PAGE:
Master of Science (MS)
First Committee Member
Number of Pages
Capture frequency, diversity, richness, and population estimates of small mammals was measured in three distinct habitat types (Creosote, Saltbush, Tamarisk) in the Las Vegas Wash. For each habitat, the population estimates were analyzed by species. Capture frequency, diversity, richness, and population estimates were compared to ambient air temperature for twelve consecutive months. Fluctuations in small mammal populations appear to be greatly dependent on temperature. Neotoma lepida and Peromyscus eremicus appear to be dependent on Tamarisk communities; whereas, Chaetodipus spp. appears to be very adaptable and was captured in all habitats. Dipodomys merriami and Perognathus longimembris had the highest population estimates in Saltbush and Creosote, respectively. Accordingly, management strategies for the Las Vegas Wash should include consideration of the small mammal populations that reside in non-native vegetation, which was previously was thought to be unsuitable habitat. The data presented herein provide evidence that several small mammal species utilize Tamarisk a suitable habitat.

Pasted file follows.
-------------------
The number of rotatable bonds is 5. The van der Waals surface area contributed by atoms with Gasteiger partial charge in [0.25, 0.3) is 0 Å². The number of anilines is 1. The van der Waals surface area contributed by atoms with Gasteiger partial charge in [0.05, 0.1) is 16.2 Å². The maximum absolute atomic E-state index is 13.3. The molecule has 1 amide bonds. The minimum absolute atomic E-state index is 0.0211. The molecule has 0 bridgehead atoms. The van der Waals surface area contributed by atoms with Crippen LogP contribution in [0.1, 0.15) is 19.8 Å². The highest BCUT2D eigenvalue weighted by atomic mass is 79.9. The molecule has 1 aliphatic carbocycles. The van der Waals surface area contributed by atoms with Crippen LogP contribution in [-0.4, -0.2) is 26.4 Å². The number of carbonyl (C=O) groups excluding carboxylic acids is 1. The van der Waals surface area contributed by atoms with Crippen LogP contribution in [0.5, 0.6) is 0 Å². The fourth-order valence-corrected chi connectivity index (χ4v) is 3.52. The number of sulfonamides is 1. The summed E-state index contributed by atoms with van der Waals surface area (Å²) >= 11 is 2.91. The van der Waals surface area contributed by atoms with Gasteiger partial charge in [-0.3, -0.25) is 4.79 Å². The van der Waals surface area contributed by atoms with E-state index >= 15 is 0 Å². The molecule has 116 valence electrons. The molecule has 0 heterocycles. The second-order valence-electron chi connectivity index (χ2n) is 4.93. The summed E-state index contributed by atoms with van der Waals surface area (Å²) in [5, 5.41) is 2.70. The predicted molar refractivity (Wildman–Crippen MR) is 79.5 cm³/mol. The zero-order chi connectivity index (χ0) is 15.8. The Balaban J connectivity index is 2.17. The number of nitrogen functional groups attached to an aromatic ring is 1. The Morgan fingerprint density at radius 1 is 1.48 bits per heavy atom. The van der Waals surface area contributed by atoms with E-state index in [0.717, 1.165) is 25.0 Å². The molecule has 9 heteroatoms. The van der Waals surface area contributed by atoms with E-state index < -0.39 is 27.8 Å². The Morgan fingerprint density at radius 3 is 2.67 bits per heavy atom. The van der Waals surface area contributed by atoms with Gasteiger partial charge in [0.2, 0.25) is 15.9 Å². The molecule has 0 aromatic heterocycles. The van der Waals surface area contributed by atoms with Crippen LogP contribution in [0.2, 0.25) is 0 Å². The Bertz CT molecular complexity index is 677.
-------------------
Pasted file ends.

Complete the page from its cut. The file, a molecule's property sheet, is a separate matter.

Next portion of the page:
Evaluation; Las Vegas; Mammal; Population; Small; Vegas; Wash
Environmental sciences; Forests and forestry; Zoology
University of Nevada, Las Vegas
If you are the rightful copyright holder of this dissertation or thesis and wish to have the full text removed from Digital Scholarship@UNLV, please submit a request to firstname.lastname@example.org and include clear identification of the work, preferably with URL.
Larkin, Jessica, "An evaluation of small mammal populations in the Las Vegas Wash" (2006). UNLV Retrospective Theses & Dissertations. 1957.
IN COPYRIGHT. For more information about this rights statement, please visit http://rightsstatements.org/vocab/InC/1.0/